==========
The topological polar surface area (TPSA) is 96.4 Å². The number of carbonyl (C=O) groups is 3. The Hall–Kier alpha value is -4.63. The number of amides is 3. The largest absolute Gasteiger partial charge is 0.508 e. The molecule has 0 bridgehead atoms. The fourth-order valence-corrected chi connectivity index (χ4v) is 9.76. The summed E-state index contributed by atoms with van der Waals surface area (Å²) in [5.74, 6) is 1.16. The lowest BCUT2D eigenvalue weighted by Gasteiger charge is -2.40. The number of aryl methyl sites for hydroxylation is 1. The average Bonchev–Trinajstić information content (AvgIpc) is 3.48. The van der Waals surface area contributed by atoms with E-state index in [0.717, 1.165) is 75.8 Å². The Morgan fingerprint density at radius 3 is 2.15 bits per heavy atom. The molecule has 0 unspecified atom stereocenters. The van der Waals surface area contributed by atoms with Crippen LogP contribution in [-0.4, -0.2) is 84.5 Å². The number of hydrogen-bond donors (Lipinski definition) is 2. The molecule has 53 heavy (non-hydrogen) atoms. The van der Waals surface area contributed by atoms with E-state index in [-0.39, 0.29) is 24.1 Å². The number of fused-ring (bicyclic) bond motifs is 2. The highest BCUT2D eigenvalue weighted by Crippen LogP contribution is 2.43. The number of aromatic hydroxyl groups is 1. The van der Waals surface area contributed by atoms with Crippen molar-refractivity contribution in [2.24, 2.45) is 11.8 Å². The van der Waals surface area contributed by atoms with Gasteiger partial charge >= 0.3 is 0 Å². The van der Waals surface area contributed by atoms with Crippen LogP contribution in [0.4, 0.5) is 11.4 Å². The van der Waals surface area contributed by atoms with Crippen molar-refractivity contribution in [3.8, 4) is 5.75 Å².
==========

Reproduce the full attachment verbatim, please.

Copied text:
The topological polar surface area (TPSA) is 96.4 Å². The number of carbonyl (C=O) groups is 3. The Hall–Kier alpha value is -4.63. The number of amides is 3. The largest absolute Gasteiger partial charge is 0.508 e. The molecule has 0 bridgehead atoms. The fourth-order valence-corrected chi connectivity index (χ4v) is 9.76. The summed E-state index contributed by atoms with van der Waals surface area (Å²) in [5.74, 6) is 1.16. The lowest BCUT2D eigenvalue weighted by Gasteiger charge is -2.40. The number of aryl methyl sites for hydroxylation is 1. The average Bonchev–Trinajstić information content (AvgIpc) is 3.48. The van der Waals surface area contributed by atoms with E-state index in [0.717, 1.165) is 75.8 Å². The Morgan fingerprint density at radius 3 is 2.15 bits per heavy atom. The molecule has 0 unspecified atom stereocenters. The van der Waals surface area contributed by atoms with Crippen LogP contribution in [-0.4, -0.2) is 84.5 Å². The number of hydrogen-bond donors (Lipinski definition) is 2. The molecule has 53 heavy (non-hydrogen) atoms. The van der Waals surface area contributed by atoms with E-state index in [-0.39, 0.29) is 24.1 Å². The number of fused-ring (bicyclic) bond motifs is 2. The highest BCUT2D eigenvalue weighted by Crippen LogP contribution is 2.43. The number of aromatic hydroxyl groups is 1. The van der Waals surface area contributed by atoms with Crippen molar-refractivity contribution in [2.24, 2.45) is 11.8 Å². The van der Waals surface area contributed by atoms with Gasteiger partial charge >= 0.3 is 0 Å². The van der Waals surface area contributed by atoms with Crippen LogP contribution in [0.4, 0.5) is 11.4 Å². The van der Waals surface area contributed by atoms with Crippen molar-refractivity contribution in [3.8, 4) is 5.75 Å².